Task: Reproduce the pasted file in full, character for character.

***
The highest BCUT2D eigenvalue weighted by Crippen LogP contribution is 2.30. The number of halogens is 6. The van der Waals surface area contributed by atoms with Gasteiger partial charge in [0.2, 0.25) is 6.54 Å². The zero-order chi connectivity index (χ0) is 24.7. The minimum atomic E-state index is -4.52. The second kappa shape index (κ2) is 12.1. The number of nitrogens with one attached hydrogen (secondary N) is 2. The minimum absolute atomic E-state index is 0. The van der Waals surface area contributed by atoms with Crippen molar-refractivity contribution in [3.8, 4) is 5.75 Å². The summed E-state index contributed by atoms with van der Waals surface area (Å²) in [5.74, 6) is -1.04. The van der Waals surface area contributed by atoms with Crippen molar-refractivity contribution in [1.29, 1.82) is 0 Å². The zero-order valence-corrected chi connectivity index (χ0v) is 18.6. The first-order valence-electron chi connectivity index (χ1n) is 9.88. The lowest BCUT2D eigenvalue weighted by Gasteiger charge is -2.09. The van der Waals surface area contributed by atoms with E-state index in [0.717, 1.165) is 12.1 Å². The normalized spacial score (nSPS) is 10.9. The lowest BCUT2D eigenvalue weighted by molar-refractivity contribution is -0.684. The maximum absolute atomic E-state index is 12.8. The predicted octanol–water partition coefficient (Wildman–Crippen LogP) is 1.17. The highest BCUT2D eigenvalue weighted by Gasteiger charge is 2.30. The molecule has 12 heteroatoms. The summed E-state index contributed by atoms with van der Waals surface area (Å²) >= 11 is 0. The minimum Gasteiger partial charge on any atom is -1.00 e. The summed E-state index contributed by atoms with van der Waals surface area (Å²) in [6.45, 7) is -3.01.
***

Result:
The highest BCUT2D eigenvalue weighted by Crippen LogP contribution is 2.30. The number of halogens is 6. The van der Waals surface area contributed by atoms with Gasteiger partial charge in [0.2, 0.25) is 6.54 Å². The zero-order chi connectivity index (χ0) is 24.7. The minimum atomic E-state index is -4.52. The second kappa shape index (κ2) is 12.1. The number of nitrogens with one attached hydrogen (secondary N) is 2. The minimum absolute atomic E-state index is 0. The van der Waals surface area contributed by atoms with Crippen molar-refractivity contribution in [3.8, 4) is 5.75 Å². The summed E-state index contributed by atoms with van der Waals surface area (Å²) in [5.74, 6) is -1.04. The van der Waals surface area contributed by atoms with Crippen molar-refractivity contribution in [1.29, 1.82) is 0 Å². The zero-order valence-corrected chi connectivity index (χ0v) is 18.6. The first-order valence-electron chi connectivity index (χ1n) is 9.88. The lowest BCUT2D eigenvalue weighted by Gasteiger charge is -2.09. The van der Waals surface area contributed by atoms with E-state index in [0.717, 1.165) is 12.1 Å². The normalized spacial score (nSPS) is 10.9. The lowest BCUT2D eigenvalue weighted by molar-refractivity contribution is -0.684. The maximum absolute atomic E-state index is 12.8. The predicted octanol–water partition coefficient (Wildman–Crippen LogP) is 1.17. The highest BCUT2D eigenvalue weighted by Gasteiger charge is 2.30. The molecule has 12 heteroatoms. The summed E-state index contributed by atoms with van der Waals surface area (Å²) >= 11 is 0. The minimum Gasteiger partial charge on any atom is -1.00 e. The summed E-state index contributed by atoms with van der Waals surface area (Å²) in [6.45, 7) is -3.01.